Breach, Data Security, Incident Response, TDR

Who is lurking on your network? The various forms of the insider threat


Recent news events such as the WikiLeaks and Edward Snowden disclosures have brought the insider threat into clear focus. It is important to understand that there are various types of insider threats and that each one requires a different approach from an information security standpoint.

Negligent insiders

Negligent insiders are those who accidentally expose data, such as an employee who forgets their laptop on an airplane. A large number of security incidents and “data breaches” fit this description. Various measures can be used to deter negligent activity. For example, access controls can prevent people from obtaining sensitive data that they do not need in order to do their jobs and encryption of data at rest can help prevent data loss by negligent insiders in the event that they lose their laptops or other equipment. User education also matters here. Anything you can do to get employees to be more conscientious with company data can have a positive impact – for example, providing dummy datasets to developers so that they don't work with real personally identifiable information (PII) information on development systems.

Malicious insiders

Malicious insiders are employees who intentionally set out to harm the organization either by stealing data or damaging systems, such as a disgruntled employee who deletes some records on his last day of work. Good access controls can help prevent damage done by malicious insiders. Checks and balances are also extremely important in this arena. It is critical to have multiple people keeping an eye on sensitive transactions so that no one person can single-handedly circumvent company policy.

Furthermore, cases of insider malice are often identified and investigated through the use of logs. It is important to collect logs from endpoint systems and network devices to obtain valuable insight into who is doing what on your network. Proactively monitoring network and system transactions can also serve as a deterrent for discouraging malicious insiders from sabotaging or stealing data, since they know that their activities might be discovered.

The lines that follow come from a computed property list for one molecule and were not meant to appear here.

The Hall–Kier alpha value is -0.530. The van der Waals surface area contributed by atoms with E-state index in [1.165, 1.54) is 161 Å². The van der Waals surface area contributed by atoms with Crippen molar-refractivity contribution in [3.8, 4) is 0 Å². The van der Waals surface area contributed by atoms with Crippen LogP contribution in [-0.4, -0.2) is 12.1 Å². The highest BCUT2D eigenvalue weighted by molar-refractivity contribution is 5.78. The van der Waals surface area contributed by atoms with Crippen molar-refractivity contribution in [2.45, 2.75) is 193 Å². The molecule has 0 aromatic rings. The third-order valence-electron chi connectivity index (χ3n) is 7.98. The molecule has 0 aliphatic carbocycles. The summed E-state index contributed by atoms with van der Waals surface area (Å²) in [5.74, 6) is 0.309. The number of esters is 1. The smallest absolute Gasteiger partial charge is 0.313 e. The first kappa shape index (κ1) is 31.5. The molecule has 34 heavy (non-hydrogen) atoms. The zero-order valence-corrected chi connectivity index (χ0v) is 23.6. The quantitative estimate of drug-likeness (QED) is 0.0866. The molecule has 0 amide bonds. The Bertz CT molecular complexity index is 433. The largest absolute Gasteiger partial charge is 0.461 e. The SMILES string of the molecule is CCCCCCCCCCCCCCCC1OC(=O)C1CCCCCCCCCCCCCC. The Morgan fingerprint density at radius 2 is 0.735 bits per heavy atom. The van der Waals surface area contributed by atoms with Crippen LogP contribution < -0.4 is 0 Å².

Compromised insiders

Compromised insiders are individuals whose access credentials or computers have been compromised by an outside attacker. This is a much more challenging type of insider threat to combat since the real attacker is on the outside, with a much lower risk of being identified. Typically, no amount of deterrence will discourage them from carrying out their attack. Additionally, traditional security solutions that focus on catching malware and exploits cannot identify the unauthorized use of legitimate accounts. In this case, closely monitoring network activity is really the only way to uncover and shut down this type of threat.

Leveraging network and security monitoring

Monitoring activity through various logs is really the key to successfully identifying and shutting down all of these classes of insider threat. By leveraging network activity logs from various technologies such as firewalls, IPS systems, SIEMs, packet capture and NetFlow, organizations can more easily be aware of and subvert insider attack attempts. Each of these technologies has its strengths and weaknesses in terms of expense, level of network visibility provided, and privacy concerns, but they should all be evaluated as part of an effective insider security strategy.

By collecting and analyzing metadata from throughout the entire network, NetFlow in particular provides a wide breadth of visibility at a reasonable cost and without the privacy concerns associated with full packet capture. NetFlow can be leveraged for both real-time threat detection, as well as to create a network audit trail of previous transactions for use in forensic investigations. Some NetFlow-based monitoring solutions also enable the integration of identity data so that organizations can see exactly who is responsible for causing specific issues.

It takes more than technology

It is also important to recognize that technology alone cannot prevent insider threats. Prevention takes a cross-organizational effort that also involves HR, management and legal. For example, if HR alerts IT about a disgruntled employee, the worker's network activity can be monitored so that anomalous behaviors such as logging on at unusual hours of the day can be swiftly investigated. And without the involvement of other groups within the company, malicious behaviors discovered by IT cannot be properly addressed.

In order to be truly effective, insider threat management programs need to involve a broad understanding of the various types of attackers and motivations attached to insider threats, as well as include the right mix of tools and individuals necessary to effectively detect and thwart attack attempts.

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